Reading Jane Austen and coping with value conflicts

ane Austen is once again one of my favorite figures from childhood and teenage reading, and I often wonder why she wrote only six books. She is an absolute delight to read.

But as I grew up and started developing the so called ‘liberal’ viewpoint and challenging all traditional structures and hierarchies (gender, class, caste etc), it also became more and more difficult to accept her writing. I recognized that within the limits of her mileu, Austen still tried to subtly challenge boundaries and liberate her characters. But she still accepted the larger social boundaries. For instance, social Class was to be respected always, and her heroes and heroines always seem to marry within the same ‘social class’, even if there are differences in their actual economic background.

This liking for a book, along with a conflict with the values the book espouses has troubled me with other books as well. I have written earlier about how Gone with the Wind is my favorite book, but I cannot accept the way it legitimizes slavery.

And my journey with Jane Austen is significant only because by reading her, I became able to reconcile with the notion that people may have different views from you on certain things, and it was still possible to like what they did otherwise. There was no way I could turn away from her books, no matter how earnest and red hot my liberal views were. They were still a delight to read. So I learnt to deal with my value conflict, I learnt to accept and appreciate what she wrote within her own context, I realized that not all writers were social reformers, and they wrote about their world, not with the intention of changing all that was wrong with their world. Most importantly, it taught me to accept and deal with people who thought differently from me.

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6 thoughts on “Reading Jane Austen and coping with value conflicts

  1. Henri says:

    I feel that way when I read Georgette Heyer! All her female protagonists are fiery…they challenge the men in every way possible…but in the end, they’d be “tamed” by the hero! And ofc, the social class thing. The females could come from so-called noble families who may have fallen upon hard days, but the men were always rich and macho! But I still enjoyed those books…I can only imagine how it must have been for the writers in those days! I also realize that it’s women like Austen and Heyer who paved the path for women like us, no?!

    • divyasarma says:

      So true Henri. In our own times, I have heard women proudly declare that they are not ‘feminists’ but people who believe in equality of men and women (huh??) . I have even been told that I am a feminist because I have an insecurity problem. If we still face these comments, who are we to judge Austen or Heyer.

  2. Carol says:

    I’ll admit some books I just enjoy – even when the helpless female is rescued by the hero. I don’t feel guilty about it.

  3. Christina says:

    Hey Div… I’ve been silently enjoying reading your post for the last few days… Really enjoy reading your point of view and I think its great that you are able to not only reconcile some of these tough issues but also articulate them so well 🙂 Cheers on that!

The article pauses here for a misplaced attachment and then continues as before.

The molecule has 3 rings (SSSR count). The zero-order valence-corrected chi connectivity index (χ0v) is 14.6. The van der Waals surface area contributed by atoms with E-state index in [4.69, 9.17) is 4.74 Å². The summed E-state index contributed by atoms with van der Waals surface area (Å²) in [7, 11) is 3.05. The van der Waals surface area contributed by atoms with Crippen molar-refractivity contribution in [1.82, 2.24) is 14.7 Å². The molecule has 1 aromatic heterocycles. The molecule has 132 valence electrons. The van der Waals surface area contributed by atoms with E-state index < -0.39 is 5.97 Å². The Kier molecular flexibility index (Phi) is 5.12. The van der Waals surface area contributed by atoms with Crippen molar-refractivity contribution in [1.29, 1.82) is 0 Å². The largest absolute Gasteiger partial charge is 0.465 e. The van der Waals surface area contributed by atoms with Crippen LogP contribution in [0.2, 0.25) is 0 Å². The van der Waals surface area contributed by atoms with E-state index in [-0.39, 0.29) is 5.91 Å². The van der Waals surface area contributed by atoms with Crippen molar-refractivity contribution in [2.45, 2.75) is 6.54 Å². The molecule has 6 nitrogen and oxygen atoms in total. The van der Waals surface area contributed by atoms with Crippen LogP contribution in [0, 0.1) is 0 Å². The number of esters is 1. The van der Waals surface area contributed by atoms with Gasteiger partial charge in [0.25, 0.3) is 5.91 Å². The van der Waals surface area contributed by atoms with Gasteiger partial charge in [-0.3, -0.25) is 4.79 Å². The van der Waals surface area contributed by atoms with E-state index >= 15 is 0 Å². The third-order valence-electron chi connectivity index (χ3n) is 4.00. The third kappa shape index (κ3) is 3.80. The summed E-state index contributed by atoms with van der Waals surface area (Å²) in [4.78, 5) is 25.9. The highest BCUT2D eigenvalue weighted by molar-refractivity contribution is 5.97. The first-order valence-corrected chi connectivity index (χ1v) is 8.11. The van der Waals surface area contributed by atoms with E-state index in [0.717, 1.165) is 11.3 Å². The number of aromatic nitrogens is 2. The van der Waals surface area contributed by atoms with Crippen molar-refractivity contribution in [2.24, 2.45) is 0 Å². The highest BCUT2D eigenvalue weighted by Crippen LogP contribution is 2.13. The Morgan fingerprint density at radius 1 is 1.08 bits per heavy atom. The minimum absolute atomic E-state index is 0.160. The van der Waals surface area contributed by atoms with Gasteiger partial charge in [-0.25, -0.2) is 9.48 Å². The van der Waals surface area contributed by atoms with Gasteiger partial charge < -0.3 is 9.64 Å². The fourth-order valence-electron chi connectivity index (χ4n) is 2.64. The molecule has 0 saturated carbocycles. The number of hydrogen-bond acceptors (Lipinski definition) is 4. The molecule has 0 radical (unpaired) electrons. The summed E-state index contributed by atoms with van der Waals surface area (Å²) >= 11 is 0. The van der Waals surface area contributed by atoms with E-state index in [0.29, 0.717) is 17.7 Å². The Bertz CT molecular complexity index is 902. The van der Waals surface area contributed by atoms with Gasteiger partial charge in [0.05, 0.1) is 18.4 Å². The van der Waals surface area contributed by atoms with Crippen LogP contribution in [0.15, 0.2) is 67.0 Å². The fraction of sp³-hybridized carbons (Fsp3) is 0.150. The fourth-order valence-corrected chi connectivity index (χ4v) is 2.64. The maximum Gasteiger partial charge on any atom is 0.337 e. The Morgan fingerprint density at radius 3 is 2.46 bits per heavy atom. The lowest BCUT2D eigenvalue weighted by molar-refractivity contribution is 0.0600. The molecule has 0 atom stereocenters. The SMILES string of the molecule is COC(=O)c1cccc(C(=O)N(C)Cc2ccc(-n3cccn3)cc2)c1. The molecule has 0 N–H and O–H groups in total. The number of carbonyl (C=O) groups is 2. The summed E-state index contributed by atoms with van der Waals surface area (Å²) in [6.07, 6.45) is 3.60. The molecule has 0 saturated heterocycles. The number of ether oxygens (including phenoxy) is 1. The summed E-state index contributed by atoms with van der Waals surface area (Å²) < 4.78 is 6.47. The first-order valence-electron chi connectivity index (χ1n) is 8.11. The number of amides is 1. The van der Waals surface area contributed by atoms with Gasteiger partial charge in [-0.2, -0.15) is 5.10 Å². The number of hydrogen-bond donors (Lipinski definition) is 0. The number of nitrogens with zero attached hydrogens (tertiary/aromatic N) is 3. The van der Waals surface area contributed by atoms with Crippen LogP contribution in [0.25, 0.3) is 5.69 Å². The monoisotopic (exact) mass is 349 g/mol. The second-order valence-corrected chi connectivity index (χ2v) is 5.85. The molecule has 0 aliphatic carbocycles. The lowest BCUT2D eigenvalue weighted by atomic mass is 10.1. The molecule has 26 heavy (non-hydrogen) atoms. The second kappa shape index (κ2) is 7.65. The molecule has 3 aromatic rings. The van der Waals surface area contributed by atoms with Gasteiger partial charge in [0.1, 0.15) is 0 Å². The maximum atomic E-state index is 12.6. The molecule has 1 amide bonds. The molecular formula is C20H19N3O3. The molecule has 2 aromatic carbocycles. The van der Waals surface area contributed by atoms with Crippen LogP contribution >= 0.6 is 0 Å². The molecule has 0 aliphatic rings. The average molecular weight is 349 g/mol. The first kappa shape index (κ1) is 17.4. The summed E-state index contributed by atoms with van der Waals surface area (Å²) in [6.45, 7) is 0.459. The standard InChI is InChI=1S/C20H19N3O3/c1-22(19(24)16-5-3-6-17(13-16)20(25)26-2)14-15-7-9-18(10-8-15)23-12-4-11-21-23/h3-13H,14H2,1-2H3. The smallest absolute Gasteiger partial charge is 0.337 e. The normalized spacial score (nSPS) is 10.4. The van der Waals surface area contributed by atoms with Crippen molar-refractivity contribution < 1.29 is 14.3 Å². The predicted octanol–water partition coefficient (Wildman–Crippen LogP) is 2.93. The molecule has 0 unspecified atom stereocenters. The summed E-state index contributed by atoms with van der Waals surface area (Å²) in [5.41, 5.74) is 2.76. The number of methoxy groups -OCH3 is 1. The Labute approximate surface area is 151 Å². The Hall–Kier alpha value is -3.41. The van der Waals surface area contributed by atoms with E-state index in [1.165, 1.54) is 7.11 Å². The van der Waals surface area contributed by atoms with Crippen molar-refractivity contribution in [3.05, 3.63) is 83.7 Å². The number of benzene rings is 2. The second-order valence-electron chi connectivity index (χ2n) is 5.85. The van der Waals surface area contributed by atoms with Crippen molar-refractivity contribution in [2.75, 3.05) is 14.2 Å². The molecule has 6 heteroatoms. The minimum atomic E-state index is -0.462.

This post really struck a chord because I’ve often had the same experience when I re- read classics that I thought I really loved as a kid… I vividly recollect really enjoying these books (Pride & Prejudice, Little Women, Taming of the Shrew! Etc) as a kid and am thoroughly disappointed by the book and in myself when I read them now.

    It goes a long way to say that if I thought these books showcased values that were acceptable, nay delightful, just a mere 20 yrs ago then the authors and readers from 200 yrs ago 200 yrs coud not have possibly seen the glaring inequities that I see in such literature today.

    This conundrum I’m faced with now is whether I will ever be able to share such literature with the next generation. On one hand I wouldn’t want to deny them good literature but on the other hand I wouldn’t want them to start life believing that the values these books espouse are in any way the norm….

    Anyway, that’s my conflict… Great read! And don’t stop after the 30 days are over!

    • divyasarma says:

      Hi Tina, Yes I also constantly wonder if I should introduce classics to my kid, for the very same reasons. But I guess, we all read the classics and accepted the values at 15, but are challenging those values at a later stage. We should probably trust that our kids will also eventually develop this critical thinking, perhaps even faster than we did, because they have so much more exposure. With canon and fan fiction, they even have a choice of changing things. What we can probably inculcate in them is the idea that the story is but a point of view. There are always other contrary points of view. I was having this discussion with a friend, who told me that when she narrates fairy tales to her son, he constantly identifies only with the villain. We were talking of rewriting these popular tales from the perspective of the villain. This was an assignment we had in college, to help us get out of stereotypes, but I guess, with our kids, we can start these much earlier, so that they dont create the stereotypes in the first place.

  4. […] have written earlier in this series, about the dissonance we have after reading some of our favourite classics and trying to reconcile the values t…. As part of the discussion following the post, I suggested that while discussing these stories with […]

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